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[adj., n. in-vurs, in-vurs; v. in-vurs] /adj., n. ɪnˈvɜrs, ˈɪn vɜrs; v. ɪnˈvɜrs/
reversed in position, order, direction, or tendency.
  1. (of a proportion) containing terms of which an increase in one results in a decrease in another. A term is said to be in inverse proportion to another term if it increases (or decreases) as the other decreases (or increases).
  2. of or pertaining to an inverse function.
    Compare direct (def 16).
inverted; turned upside down.
an inverted state or condition.
something that is inverse; the direct opposite.
  1. an element of an algebraic system, as a group, corresponding to a given element such that its product or sum with the given element is the identity element.
  2. inverse function.
  3. a point related to a given point so that it is situated on the same radius, extended if necessary, of a given circle or sphere and so that the product of the distances of the two points from the center equals the square of the radius of the circle or sphere.
  4. the set of such inverses of the points of a given set, as the points on a curve.
verb (used with object), inversed, inversing.
to invert.
1605-15; < Latin inversus, past participle of invertere to turn upside down or inside out, reverse. See in-2, verse
Can be confused
converse, inverse, obverse, reverse (see synonym study at reverse) Unabridged
Based on the Random House Dictionary, © Random House, Inc. 2014.
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British Dictionary definitions for in-verse


/ɪnˈvɜːs; ˈɪnvɜːs/
opposite or contrary in effect, sequence, direction, etc
  1. (of a relationship) containing two variables such that an increase in one results in a decrease in the other: the volume of a gas is in inverse ratio to its pressure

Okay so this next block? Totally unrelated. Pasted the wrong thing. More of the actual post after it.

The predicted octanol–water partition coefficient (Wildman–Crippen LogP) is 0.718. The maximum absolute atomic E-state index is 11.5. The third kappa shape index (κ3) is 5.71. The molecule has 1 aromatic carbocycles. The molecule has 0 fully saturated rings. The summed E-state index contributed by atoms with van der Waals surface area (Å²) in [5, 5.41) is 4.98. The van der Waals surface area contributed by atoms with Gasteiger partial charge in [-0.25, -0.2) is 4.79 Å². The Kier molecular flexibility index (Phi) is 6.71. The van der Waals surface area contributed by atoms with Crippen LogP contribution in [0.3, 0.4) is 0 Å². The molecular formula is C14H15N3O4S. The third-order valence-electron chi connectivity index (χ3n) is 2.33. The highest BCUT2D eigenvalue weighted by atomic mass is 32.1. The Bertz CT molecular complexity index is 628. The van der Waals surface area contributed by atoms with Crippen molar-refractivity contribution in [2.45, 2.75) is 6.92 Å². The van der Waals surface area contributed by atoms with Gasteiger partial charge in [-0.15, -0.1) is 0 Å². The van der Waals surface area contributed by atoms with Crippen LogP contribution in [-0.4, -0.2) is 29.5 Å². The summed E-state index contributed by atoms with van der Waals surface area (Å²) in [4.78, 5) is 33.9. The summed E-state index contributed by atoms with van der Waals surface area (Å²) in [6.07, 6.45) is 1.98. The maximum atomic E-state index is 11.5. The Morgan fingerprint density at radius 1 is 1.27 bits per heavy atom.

2. (of an element) operating on a specified member of a set to produce the identity of the set: the additive inverse element of x is –x, the multiplicative inverse element of x is 1/x
(usually prenominal) upside-down; inverted: in an inverse position
  1. another name for reciprocal (sense 7)
  2. an inverse element
(logic) a categorial proposition derived from another by changing both the proposition and its subject from affirmative to negative, or vice versa, as all immortals are angels from no mortals are angels
Derived Forms
inversely, adverb
Word Origin
C17: from Latin inversus, from invertere to invert
Collins English Dictionary - Complete & Unabridged 2012 Digital Edition
© William Collins Sons & Co. Ltd. 1979, 1986 © HarperCollins
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Word Origin and History for in-verse



mid-15c., from Latin inversus, past participle of invertere (see invert). Related: Inversely. As a noun, 1680s, from the adjective.

Online Etymology Dictionary, © 2010 Douglas Harper
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in-verse in Science
Adjective  (ĭn-vûrs')
Relating to a mathematical operation whose nature or effect is the opposite of another operation. For example, addition and subtraction are inverse operations, as are multiplication and division.

Noun  (ĭn'vûrs')
  1. An inverse operation. Subtraction is the inverse of addition.

  2. Either of a pair of elements in a set whose result under the mathematical operation of the set is the identity element. For example, the inverse of 5 under multiplication is 1/5 , since 5 × 1/5 = 1, the identity element under multiplication. The inverse of 5 under addition is -5, since 5 + -5 = 0.

The American Heritage® Science Dictionary
Copyright © 2002. Published by Houghton Mifflin. All rights reserved.
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